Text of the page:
Riding from Coast to Coast – By Dedra Cordle

In the early morning hours of April 2, friends Terry Cunningham and Mark Ballock walked their touring bikes to the shoreline of Santa Monica and dipped their wheels into the Pacific Ocean.

Full of excitement and nerves, the duo asked Cunningham’s wife Carol if everything was a ‘go’ for what was to come next.

After getting assurance from their safety and and gear driver, they hopped onto the respectable bikes and started the long journey to their final destination – the Atlantic Ocean.

It was a moment Cunningham never would have imagined 10, 20, 30, or even 40 years ago. But it’s funny, he says, how things change once you fall in love with the bike.

As Cunningham tells it, he never had much of an interest in biking while growing up in Grove City. Sure, he would use it to meet up with friends or to deliver papers around the neighborhood for extra money, but riding a bike was never something he was overly fond of.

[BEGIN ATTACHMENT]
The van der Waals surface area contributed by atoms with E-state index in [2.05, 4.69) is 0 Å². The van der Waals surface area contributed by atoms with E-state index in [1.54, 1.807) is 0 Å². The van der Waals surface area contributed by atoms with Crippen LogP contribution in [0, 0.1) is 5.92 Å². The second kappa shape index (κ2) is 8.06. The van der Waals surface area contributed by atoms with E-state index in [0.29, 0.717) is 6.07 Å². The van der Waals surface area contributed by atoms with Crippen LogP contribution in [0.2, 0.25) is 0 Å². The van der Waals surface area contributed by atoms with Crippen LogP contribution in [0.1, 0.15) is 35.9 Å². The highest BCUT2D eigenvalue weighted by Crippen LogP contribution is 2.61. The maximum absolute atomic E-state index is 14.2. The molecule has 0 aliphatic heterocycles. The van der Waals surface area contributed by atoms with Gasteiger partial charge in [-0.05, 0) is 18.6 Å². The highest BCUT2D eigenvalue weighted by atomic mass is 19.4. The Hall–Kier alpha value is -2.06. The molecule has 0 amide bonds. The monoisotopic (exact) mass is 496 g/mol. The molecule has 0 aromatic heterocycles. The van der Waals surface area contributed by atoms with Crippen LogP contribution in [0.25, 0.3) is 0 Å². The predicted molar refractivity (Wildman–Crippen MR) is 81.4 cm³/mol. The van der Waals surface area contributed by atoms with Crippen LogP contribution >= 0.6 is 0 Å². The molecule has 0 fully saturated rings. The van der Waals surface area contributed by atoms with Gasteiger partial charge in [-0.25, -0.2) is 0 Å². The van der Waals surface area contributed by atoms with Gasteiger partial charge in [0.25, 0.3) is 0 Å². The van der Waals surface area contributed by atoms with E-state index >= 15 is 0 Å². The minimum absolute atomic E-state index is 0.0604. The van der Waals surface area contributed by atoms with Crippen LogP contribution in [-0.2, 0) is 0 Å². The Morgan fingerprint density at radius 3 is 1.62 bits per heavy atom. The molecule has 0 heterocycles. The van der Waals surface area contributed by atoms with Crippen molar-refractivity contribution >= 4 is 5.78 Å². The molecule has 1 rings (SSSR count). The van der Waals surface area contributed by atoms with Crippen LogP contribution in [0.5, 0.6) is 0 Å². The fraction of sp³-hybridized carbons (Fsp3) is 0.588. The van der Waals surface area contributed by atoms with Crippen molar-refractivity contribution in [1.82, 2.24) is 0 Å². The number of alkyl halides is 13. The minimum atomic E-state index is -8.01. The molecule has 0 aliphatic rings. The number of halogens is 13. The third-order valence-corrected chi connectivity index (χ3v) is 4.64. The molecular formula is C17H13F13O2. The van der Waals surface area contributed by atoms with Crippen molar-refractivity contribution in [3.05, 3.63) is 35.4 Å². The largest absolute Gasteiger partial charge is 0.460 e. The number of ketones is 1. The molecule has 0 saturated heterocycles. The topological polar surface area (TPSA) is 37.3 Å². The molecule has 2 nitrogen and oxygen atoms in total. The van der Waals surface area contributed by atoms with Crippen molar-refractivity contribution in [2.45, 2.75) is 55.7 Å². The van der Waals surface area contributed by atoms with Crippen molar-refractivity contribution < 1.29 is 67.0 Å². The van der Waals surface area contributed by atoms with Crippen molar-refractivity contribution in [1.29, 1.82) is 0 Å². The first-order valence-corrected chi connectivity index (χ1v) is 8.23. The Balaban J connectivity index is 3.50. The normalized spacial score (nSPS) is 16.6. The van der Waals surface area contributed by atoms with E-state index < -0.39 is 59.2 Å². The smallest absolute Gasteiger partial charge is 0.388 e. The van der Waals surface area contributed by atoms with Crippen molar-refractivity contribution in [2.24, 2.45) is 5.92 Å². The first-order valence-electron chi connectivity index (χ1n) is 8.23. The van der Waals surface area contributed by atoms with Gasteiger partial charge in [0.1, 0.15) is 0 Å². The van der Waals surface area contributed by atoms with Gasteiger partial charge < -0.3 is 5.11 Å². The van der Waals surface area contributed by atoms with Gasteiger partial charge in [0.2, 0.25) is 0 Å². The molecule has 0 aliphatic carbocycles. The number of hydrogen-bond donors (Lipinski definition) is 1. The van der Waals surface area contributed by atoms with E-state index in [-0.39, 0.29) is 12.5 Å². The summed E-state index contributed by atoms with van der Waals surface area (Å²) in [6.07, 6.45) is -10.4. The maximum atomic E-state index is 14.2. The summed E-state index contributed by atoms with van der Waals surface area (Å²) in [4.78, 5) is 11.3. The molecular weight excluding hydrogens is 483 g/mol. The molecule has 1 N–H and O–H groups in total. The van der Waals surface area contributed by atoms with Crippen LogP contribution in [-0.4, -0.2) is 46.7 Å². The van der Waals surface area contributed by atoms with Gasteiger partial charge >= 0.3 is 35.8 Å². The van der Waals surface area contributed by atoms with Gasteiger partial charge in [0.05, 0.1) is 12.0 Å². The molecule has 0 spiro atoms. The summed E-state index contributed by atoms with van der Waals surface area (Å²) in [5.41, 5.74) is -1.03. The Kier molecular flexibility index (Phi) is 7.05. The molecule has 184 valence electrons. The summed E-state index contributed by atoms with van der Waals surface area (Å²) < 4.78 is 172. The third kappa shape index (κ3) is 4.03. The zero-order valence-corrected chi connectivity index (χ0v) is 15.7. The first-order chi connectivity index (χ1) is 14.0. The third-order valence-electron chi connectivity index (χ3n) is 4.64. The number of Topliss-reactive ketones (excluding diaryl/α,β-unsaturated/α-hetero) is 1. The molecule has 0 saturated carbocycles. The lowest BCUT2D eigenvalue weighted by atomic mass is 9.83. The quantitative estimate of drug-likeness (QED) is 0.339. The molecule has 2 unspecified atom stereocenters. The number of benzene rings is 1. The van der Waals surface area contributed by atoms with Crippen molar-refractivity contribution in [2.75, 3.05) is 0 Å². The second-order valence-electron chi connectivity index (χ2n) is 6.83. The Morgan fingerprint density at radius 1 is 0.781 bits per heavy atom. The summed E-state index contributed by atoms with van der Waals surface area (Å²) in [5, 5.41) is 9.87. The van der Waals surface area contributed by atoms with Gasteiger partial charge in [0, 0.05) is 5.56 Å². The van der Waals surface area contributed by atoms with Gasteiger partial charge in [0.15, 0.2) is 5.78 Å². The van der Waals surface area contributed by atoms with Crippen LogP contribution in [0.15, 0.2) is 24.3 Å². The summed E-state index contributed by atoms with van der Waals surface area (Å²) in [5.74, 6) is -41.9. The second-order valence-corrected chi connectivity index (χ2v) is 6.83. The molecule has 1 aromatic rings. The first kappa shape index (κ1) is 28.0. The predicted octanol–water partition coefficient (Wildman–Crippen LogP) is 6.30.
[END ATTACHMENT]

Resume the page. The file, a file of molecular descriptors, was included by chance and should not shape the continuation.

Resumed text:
And, truthfully speaking, he would always cringe or wince whenever he would see people trying to bike up Mount Diablo with its 3,846 feet of elevation.

“I thought they were nuts,” he said.

But his perspective on biking, and bicyclists in general, started to change when Ballock, whom he met while they were both working with the San Ramon Arts Foundation, commemorated his 50th birthday by biking from Seattle, Wash. to San Francisco, Calif.

According to Cunningham, Ballock gushed about his epic journey and encouraged him to get on the saddle.